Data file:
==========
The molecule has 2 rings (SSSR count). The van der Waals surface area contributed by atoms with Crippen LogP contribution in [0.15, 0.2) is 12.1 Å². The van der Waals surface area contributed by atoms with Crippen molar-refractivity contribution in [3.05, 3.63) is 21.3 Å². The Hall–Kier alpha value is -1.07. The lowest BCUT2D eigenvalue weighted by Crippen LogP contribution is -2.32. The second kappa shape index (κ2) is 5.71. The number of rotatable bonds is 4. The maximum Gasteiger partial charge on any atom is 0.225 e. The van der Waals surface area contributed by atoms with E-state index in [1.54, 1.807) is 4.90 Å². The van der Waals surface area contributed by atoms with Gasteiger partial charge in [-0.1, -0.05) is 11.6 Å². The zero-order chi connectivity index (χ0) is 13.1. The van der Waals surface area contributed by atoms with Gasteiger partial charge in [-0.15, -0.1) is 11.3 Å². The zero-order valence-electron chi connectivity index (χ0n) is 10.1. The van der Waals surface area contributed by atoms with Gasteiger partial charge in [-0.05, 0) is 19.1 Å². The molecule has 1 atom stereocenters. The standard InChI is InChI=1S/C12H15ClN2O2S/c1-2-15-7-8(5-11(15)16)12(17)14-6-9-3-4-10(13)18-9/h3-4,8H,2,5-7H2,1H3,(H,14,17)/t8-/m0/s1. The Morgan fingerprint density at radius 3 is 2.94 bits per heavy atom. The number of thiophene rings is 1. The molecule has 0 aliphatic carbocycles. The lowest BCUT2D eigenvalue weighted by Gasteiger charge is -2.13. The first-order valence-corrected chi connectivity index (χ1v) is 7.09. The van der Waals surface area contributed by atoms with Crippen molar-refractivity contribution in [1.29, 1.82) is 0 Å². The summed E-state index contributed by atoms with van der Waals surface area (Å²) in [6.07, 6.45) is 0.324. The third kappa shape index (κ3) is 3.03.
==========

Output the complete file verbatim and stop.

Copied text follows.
The molecule has 2 rings (SSSR count). The van der Waals surface area contributed by atoms with Crippen LogP contribution in [0.15, 0.2) is 12.1 Å². The van der Waals surface area contributed by atoms with Crippen molar-refractivity contribution in [3.05, 3.63) is 21.3 Å². The Hall–Kier alpha value is -1.07. The lowest BCUT2D eigenvalue weighted by Crippen LogP contribution is -2.32. The second kappa shape index (κ2) is 5.71. The number of rotatable bonds is 4. The maximum Gasteiger partial charge on any atom is 0.225 e. The van der Waals surface area contributed by atoms with E-state index in [1.54, 1.807) is 4.90 Å². The van der Waals surface area contributed by atoms with Gasteiger partial charge in [-0.1, -0.05) is 11.6 Å². The zero-order chi connectivity index (χ0) is 13.1. The van der Waals surface area contributed by atoms with Gasteiger partial charge in [-0.15, -0.1) is 11.3 Å². The zero-order valence-electron chi connectivity index (χ0n) is 10.1. The van der Waals surface area contributed by atoms with Gasteiger partial charge in [-0.05, 0) is 19.1 Å². The molecule has 1 atom stereocenters. The standard InChI is InChI=1S/C12H15ClN2O2S/c1-2-15-7-8(5-11(15)16)12(17)14-6-9-3-4-10(13)18-9/h3-4,8H,2,5-7H2,1H3,(H,14,17)/t8-/m0/s1. The Morgan fingerprint density at radius 3 is 2.94 bits per heavy atom. The number of thiophene rings is 1. The molecule has 0 aliphatic carbocycles. The lowest BCUT2D eigenvalue weighted by Gasteiger charge is -2.13. The first-order valence-corrected chi connectivity index (χ1v) is 7.09. The van der Waals surface area contributed by atoms with Crippen molar-refractivity contribution in [1.29, 1.82) is 0 Å². The summed E-state index contributed by atoms with van der Waals surface area (Å²) in [6.07, 6.45) is 0.324. The third kappa shape index (κ3) is 3.03.